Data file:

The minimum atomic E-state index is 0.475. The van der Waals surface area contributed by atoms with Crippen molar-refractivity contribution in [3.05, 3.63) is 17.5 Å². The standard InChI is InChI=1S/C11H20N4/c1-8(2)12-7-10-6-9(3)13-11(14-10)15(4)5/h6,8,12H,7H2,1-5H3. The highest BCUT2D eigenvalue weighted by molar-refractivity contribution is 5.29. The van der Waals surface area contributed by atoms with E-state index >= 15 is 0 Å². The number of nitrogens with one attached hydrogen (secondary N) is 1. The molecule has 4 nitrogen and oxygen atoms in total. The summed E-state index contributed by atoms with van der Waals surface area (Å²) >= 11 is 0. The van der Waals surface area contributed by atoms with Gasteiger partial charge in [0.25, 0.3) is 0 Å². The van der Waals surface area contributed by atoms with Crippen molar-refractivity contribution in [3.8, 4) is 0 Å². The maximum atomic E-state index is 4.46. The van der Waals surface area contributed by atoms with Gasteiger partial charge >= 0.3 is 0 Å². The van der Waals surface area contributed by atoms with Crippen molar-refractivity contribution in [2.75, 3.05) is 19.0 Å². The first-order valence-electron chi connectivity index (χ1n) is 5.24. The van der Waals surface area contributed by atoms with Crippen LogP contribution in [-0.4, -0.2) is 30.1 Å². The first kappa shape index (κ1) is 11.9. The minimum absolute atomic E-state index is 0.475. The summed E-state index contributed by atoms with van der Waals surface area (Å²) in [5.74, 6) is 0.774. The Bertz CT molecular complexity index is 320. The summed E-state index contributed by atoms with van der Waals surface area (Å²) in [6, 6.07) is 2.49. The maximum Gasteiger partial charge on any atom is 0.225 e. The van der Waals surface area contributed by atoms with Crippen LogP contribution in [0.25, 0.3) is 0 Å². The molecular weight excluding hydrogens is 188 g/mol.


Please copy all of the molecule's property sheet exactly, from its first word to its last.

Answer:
The minimum atomic E-state index is 0.475. The van der Waals surface area contributed by atoms with Crippen molar-refractivity contribution in [3.05, 3.63) is 17.5 Å². The standard InChI is InChI=1S/C11H20N4/c1-8(2)12-7-10-6-9(3)13-11(14-10)15(4)5/h6,8,12H,7H2,1-5H3. The highest BCUT2D eigenvalue weighted by molar-refractivity contribution is 5.29. The van der Waals surface area contributed by atoms with E-state index >= 15 is 0 Å². The number of nitrogens with one attached hydrogen (secondary N) is 1. The molecule has 4 nitrogen and oxygen atoms in total. The summed E-state index contributed by atoms with van der Waals surface area (Å²) >= 11 is 0. The van der Waals surface area contributed by atoms with Gasteiger partial charge in [0.25, 0.3) is 0 Å². The van der Waals surface area contributed by atoms with Crippen molar-refractivity contribution in [3.8, 4) is 0 Å². The maximum atomic E-state index is 4.46. The van der Waals surface area contributed by atoms with Gasteiger partial charge >= 0.3 is 0 Å². The van der Waals surface area contributed by atoms with Crippen molar-refractivity contribution in [2.75, 3.05) is 19.0 Å². The first-order valence-electron chi connectivity index (χ1n) is 5.24. The van der Waals surface area contributed by atoms with Crippen LogP contribution in [-0.4, -0.2) is 30.1 Å². The first kappa shape index (κ1) is 11.9. The minimum absolute atomic E-state index is 0.475. The summed E-state index contributed by atoms with van der Waals surface area (Å²) in [5.74, 6) is 0.774. The Bertz CT molecular complexity index is 320. The summed E-state index contributed by atoms with van der Waals surface area (Å²) in [6, 6.07) is 2.49. The maximum Gasteiger partial charge on any atom is 0.225 e. The van der Waals surface area contributed by atoms with Crippen LogP contribution in [0.25, 0.3) is 0 Å². The molecular weight excluding hydrogens is 188 g/mol.